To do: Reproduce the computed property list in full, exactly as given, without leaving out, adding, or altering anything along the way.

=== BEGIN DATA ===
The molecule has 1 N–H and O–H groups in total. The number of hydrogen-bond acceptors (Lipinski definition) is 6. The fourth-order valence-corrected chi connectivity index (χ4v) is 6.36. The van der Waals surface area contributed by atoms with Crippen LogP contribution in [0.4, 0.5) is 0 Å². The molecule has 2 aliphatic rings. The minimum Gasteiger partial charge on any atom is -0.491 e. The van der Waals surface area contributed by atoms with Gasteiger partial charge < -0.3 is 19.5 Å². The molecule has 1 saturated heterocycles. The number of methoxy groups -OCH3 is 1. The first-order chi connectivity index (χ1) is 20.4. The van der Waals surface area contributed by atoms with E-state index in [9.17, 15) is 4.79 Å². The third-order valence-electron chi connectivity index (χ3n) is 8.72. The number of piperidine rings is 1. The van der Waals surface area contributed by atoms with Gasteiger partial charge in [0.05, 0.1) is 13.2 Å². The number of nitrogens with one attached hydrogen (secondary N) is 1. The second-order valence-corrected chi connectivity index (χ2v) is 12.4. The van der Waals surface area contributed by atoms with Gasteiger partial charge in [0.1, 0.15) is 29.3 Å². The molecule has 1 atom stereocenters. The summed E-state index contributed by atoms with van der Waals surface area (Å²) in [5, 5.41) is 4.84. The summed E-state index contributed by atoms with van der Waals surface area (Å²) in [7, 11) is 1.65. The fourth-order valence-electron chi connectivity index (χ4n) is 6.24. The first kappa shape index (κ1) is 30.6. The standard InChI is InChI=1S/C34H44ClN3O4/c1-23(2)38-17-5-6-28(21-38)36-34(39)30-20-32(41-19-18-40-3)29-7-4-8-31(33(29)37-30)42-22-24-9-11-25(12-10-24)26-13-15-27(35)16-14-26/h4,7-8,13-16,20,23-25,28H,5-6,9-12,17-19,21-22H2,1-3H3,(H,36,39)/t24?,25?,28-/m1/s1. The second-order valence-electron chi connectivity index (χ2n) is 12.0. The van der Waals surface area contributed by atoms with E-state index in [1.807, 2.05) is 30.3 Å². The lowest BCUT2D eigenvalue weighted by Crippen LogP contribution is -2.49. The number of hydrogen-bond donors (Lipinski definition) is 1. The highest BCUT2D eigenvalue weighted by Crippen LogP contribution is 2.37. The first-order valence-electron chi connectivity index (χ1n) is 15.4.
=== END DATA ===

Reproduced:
The molecule has 1 N–H and O–H groups in total. The number of hydrogen-bond acceptors (Lipinski definition) is 6. The fourth-order valence-corrected chi connectivity index (χ4v) is 6.36. The van der Waals surface area contributed by atoms with Crippen LogP contribution in [0.4, 0.5) is 0 Å². The molecule has 2 aliphatic rings. The minimum Gasteiger partial charge on any atom is -0.491 e. The van der Waals surface area contributed by atoms with Gasteiger partial charge < -0.3 is 19.5 Å². The molecule has 1 saturated heterocycles. The number of methoxy groups -OCH3 is 1. The first-order chi connectivity index (χ1) is 20.4. The van der Waals surface area contributed by atoms with E-state index in [9.17, 15) is 4.79 Å². The third-order valence-electron chi connectivity index (χ3n) is 8.72. The number of piperidine rings is 1. The van der Waals surface area contributed by atoms with Gasteiger partial charge in [0.05, 0.1) is 13.2 Å². The number of nitrogens with one attached hydrogen (secondary N) is 1. The second-order valence-corrected chi connectivity index (χ2v) is 12.4. The van der Waals surface area contributed by atoms with Gasteiger partial charge in [0.1, 0.15) is 29.3 Å². The molecule has 1 atom stereocenters. The summed E-state index contributed by atoms with van der Waals surface area (Å²) in [5, 5.41) is 4.84. The summed E-state index contributed by atoms with van der Waals surface area (Å²) in [7, 11) is 1.65. The fourth-order valence-electron chi connectivity index (χ4n) is 6.24. The first kappa shape index (κ1) is 30.6. The standard InChI is InChI=1S/C34H44ClN3O4/c1-23(2)38-17-5-6-28(21-38)36-34(39)30-20-32(41-19-18-40-3)29-7-4-8-31(33(29)37-30)42-22-24-9-11-25(12-10-24)26-13-15-27(35)16-14-26/h4,7-8,13-16,20,23-25,28H,5-6,9-12,17-19,21-22H2,1-3H3,(H,36,39)/t24?,25?,28-/m1/s1. The second-order valence-electron chi connectivity index (χ2n) is 12.0. The van der Waals surface area contributed by atoms with E-state index in [1.807, 2.05) is 30.3 Å². The lowest BCUT2D eigenvalue weighted by Crippen LogP contribution is -2.49. The number of hydrogen-bond donors (Lipinski definition) is 1. The highest BCUT2D eigenvalue weighted by Crippen LogP contribution is 2.37. The first-order valence-electron chi connectivity index (χ1n) is 15.4.